One member described the decision process of the PDNG as “a core group of people making decisions under the name of the PDN and then they inform the rest of the group.” [29]

In addition to the secretive nature of the PDNG the decision making process remained within a small tight group of leaders, although the membership hovered around 300. It was the leadership that made the plans for the PDNG. The membership was tasked with research and to put a larger face on the group.

In 2006, businessman Tanny Berg, a member of the PDNG dropped his membership because he had “serious reservations about being a member,” because the PDNG was “making misstatements.” Berg told the El Paso, Inc. that he wanted “the facts to be on the table,” alluding to PDNG’s assertions that El Paso downtown’s property values were generating $400,000 in property taxes. When Berg challenged the low property tax rate assertions, the PDNG admitted it was excluding from downtown the Chase and Wells Fargo bank buildings to make it seems as downtown was “deteriorating”. [17]

In addition to the secretive nature of the group, it also relied on manipulating public perception to drive its public policy agenda. The Glass Beach Study was part of the process. When that failed, misdirecting voters by making misstatements helped to bolster the idea that the PDNG was working to better El Paso.

Readers will see another example of the use of subterfuge to create the illusion that El Paso is behind the PDNG’s downtown scheme in the section about the El Paso Tomorrow PAC below.

During their 2015 self-evaluation, the PDNG membership considered communication their “greatness weakness.” [2] Their self-assessment revealed that some members “felt that communications do not flow to all members.” [2]

City Council Votes For Phase I Of The Plan

Those who voted in favor of moving forward with the downtown project at the Plaza Theater were Susie Byrd, Ann Morgan Lilly, Alexandro Lozano, Steve Ortega and Beto O’Rourke. Melina Castro and Presi Ortega were not present for the vote. Eddie Holguin abstained from voting. [22]

Eddie Holguin told the El Paso, Inc. that he had reservations about the cost of the proposed tax abatements for the project. Holguin was also against the use of eminent domain, according to the weekly publication. “They want to use eminent domain power to make this work, and that means a lot of people are going to be losing their homes,” Holguin was quoted in the publication. [24]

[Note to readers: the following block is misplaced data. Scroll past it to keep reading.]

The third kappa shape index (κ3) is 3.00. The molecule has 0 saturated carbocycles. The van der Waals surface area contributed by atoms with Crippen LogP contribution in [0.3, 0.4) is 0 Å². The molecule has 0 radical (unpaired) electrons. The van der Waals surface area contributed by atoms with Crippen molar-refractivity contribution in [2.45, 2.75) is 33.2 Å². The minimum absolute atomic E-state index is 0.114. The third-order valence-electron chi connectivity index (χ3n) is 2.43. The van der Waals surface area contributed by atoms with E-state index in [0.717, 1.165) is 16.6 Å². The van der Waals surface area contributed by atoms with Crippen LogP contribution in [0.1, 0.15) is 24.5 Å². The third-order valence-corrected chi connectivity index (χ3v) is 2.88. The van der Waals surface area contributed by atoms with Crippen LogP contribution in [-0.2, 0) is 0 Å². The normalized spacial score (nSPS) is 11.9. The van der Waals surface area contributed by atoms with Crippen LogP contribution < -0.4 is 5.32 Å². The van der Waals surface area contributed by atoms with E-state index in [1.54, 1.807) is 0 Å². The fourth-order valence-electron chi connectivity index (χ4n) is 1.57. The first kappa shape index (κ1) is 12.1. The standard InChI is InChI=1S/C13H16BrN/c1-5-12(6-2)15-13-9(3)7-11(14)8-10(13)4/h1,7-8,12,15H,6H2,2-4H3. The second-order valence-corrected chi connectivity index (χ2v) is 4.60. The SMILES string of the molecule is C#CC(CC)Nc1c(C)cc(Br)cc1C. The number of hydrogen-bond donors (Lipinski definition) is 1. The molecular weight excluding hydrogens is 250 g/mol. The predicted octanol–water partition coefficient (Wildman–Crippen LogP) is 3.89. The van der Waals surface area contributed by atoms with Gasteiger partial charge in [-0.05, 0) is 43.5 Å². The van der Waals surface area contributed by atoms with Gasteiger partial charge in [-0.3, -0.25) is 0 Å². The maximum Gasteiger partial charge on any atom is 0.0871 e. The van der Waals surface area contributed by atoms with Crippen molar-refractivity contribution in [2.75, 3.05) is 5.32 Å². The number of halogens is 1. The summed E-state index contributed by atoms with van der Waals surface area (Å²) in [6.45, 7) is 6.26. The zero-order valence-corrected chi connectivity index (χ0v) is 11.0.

When asked by the El Paso Politics why Eddie Holguin abstained from the vote, he replied that “I tried to sound the alarm bells to what was going on, but no one would listen.” [26]

Holguin added that when he abstained, he “was booed”. He was also asked if he was “ashamed of himself” by those in the audience. [26]

Phase I had been the development of the downtown plan’s framework. [28] That was what was presented to City Council at the Plaza Theater meeting on March 31, 2006. Phase II was the development of the plan.

Phase II Of The Plan

On April 15, 2006, the City held a meeting to discuss the next steps for the downtown project. The next step was to formally get the City to join in the project. The City was needed to make the project work because only the City had the power to take property away from its owners. But because of the controversy created by the Glass Beach Study and the proposed use of eminent domain, the City needed to change the public image of who was driving the project. Of concern was the notion that the project was “being driven by PDN” and that the City “was running behind.” [35]